KY: My first career was in Soviet studies—back when that career existed!—and I found myself in that part of the world very often during the 1980s and 1990s. When I lived in Moscow, I had the chance to study Russian poetry with a teacher who spoke no English. We spent nearly two years reading Pushkin, Nekrasov, Akhmatova, Pasternak, all the great poets. And because I was working so intensively with poetic language in Russian, I began to hear English differently. My first book, Day of the Border Guards, is set entirely in Russia and the former Soviet Union, and many of those poems are in dialogue with the Russian poets, who are as fundamental to my writing as Whitman and Plath are to most American poets. So, responding to Marina Tsvetayeva in this book is really a continuation of that process. I didn’t become a literary translator until much later. But working with sound, which is vital to both poetry and translation, is the cornerstone of pretty much everything I do.

KKF: That’s interesting and now has me thinking of the young Katherine E. Young. Studying poetry in Moscow seems to have shaped your ear and voice in profound ways. I assume that you sought that instruction out already interested in poetry. When did your interest in poetry begin? Please describe for us Katherine E. Young, the early years?

KY: My father was a playwright and my uncle a poet and novelist—books and writing were always part of my life. For example, my uncle made a point of giving me every book that WS Merwin published as soon as it came out. Apparently, I wrote my first poem at age three. Like a lot of young people, I wrote poetry through high school and even into college, won some awards, but I wasn’t very confident about what I was doing. In college I was lucky enough to take a survey course on modern American poets, including Elizabeth Bishop, who remains a touchstone for me, but none of that increased my confidence in my own work. And when I went to graduate school in Soviet studies, I pretty much stopped writing poetry for nearly a decade. But then I found myself living in Moscow, with time on my hands—and suddenly, I was writing again.

KKF: I’m so glad you returned to it! And what current projects are you working on? Future plans?

KY: I’ve had three books come out in the last few months: Woman Drinking Absinthe, Written in Arlington (an anthology I edited that includes 87 poets and 150 poems from 4 languages, all connected to Arlington, Virginia), and Look at Him, my translation of a beautiful, heartbreaking, controversial memoir about the loss of her unborn child by Russia’s Anna Starobinets, who is best known in English for her horror and YA writing. And I’ve had individual pieces come out in various places, including a rare (for me!) essay in Deep Beauty: Experiencing Wonder When The World Is On Fire. So, I’ve been very busy promoting those books, and I keep hoping we’ll be back to live readings this summer so that people can hear how wonderful they are in person! I’ve also been working on several new translation projects, including writing by Akram Aylisli, who currently lives under house arrest in Azerbaijan because his work angers the authorities there. In terms of poetry, I have the core of a new collection, which seems to want to be about growing up white in the American south during the civil rights movement; my father reported on the sit-ins in Greensboro as a young journalist, and my parents worked actively to integrate the schools in the small Virginia town where we eventually settled. I’m still not sure this is my story to tell, though; the poems are coming very slowly!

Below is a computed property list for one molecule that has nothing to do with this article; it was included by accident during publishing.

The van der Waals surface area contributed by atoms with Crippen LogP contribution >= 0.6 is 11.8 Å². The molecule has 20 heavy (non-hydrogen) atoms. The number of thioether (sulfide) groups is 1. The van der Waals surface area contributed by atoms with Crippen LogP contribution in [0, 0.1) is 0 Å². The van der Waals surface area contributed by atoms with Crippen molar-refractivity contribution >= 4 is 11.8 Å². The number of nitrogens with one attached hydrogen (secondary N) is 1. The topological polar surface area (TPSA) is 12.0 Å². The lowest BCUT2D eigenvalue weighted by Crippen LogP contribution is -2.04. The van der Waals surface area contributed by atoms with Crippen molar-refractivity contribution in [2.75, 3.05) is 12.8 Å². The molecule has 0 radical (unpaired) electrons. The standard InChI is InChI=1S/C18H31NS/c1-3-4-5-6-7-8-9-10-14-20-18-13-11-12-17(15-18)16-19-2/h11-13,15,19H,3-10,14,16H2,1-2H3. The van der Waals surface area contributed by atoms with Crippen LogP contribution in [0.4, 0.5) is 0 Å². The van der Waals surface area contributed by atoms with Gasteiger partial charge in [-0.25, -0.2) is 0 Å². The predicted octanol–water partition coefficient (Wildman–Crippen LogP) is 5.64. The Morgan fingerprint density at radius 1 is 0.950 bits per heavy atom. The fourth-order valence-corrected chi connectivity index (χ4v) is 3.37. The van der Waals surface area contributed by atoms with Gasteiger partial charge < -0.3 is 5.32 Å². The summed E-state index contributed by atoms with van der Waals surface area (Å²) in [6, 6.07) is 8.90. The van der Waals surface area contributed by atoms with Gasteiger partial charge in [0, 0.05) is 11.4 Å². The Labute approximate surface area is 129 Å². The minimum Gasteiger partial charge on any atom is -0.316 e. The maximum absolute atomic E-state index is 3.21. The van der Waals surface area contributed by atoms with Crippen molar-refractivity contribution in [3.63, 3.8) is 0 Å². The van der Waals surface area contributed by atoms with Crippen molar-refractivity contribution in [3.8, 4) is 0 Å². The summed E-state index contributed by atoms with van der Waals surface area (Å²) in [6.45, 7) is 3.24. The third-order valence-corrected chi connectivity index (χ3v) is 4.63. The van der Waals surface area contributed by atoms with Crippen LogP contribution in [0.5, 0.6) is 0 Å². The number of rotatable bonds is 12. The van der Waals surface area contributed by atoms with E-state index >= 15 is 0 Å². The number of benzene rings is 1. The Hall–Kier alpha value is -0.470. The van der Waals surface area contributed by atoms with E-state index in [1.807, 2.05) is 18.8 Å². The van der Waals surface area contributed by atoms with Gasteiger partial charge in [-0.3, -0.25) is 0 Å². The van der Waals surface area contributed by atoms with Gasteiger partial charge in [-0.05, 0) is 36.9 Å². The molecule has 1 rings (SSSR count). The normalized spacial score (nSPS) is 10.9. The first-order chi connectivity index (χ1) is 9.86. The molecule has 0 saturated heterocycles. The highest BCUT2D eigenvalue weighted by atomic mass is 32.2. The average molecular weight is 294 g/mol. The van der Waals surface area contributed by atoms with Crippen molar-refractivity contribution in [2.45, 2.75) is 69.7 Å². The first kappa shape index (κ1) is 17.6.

KKF: Impressive — all this recent work, all important. I do hope you find that your recent poems are your story, because I want to read them, the individual pieces and how they’ll weave together. So much in there for us to try to make sense of and understand to move forward more honestly. I’ve enjoyed many pieces of Written in Arlington and look forward to reading your translation of Look at Him. Thank you for outlining your work. With the range of your topics, tone, and types of writing, I’m curious, so hope you don’t mind one last question — What are you reading these days?

KY: Thank you for your thoughtful questions, Kristin! As for what I’m reading, I just started Music for the Dead and Resurrected by Valzhyna Mort—this one is personal for me, as I’ve traveled to Belarus with people searching for their family history, and I lived in the USSR the year after Chernobyl. I’m also reading Hamid Ismailov’s GAIA, Queen of the Ants (trans. Shelley Fairweather-Vega) and Duanwad Pimwana’s Bright (trans. Mui Poopoksakul), the first novel by a Thai woman to appear in English. More poetry: Allison Blevins’s Slowly, Suddenly (which I read in manuscript—it’s coming out later this year), Megan Leonard’s Book of Lullabies, and F-Letter: New Russian Feminist Poetry, a groundbreaking collection of writing from a society that still has a good deal of trouble with the word “feminist.” As you can see, I make a point of reading translations, especially women in translation. Women writers account for only 30% of the startlingly low number of books (well under 1,000 titles, total) published in English translation each year—every book by a woman in translation is a small miracle!

Kristin Kowalski Ferragut is the author of the full-length poetry collection Escape Velocity (Kelsay Books, 2021). Her poetry has appeared in Beltway Quarterly, Nightingale and Sparrow, Bourgeon, Mojave He[Art] Review, Anti-Heroin Chic, Fledgling Rag, and Little Patuxent Review, among others. For more information visit her website at https://www.kristinskiferragut.com/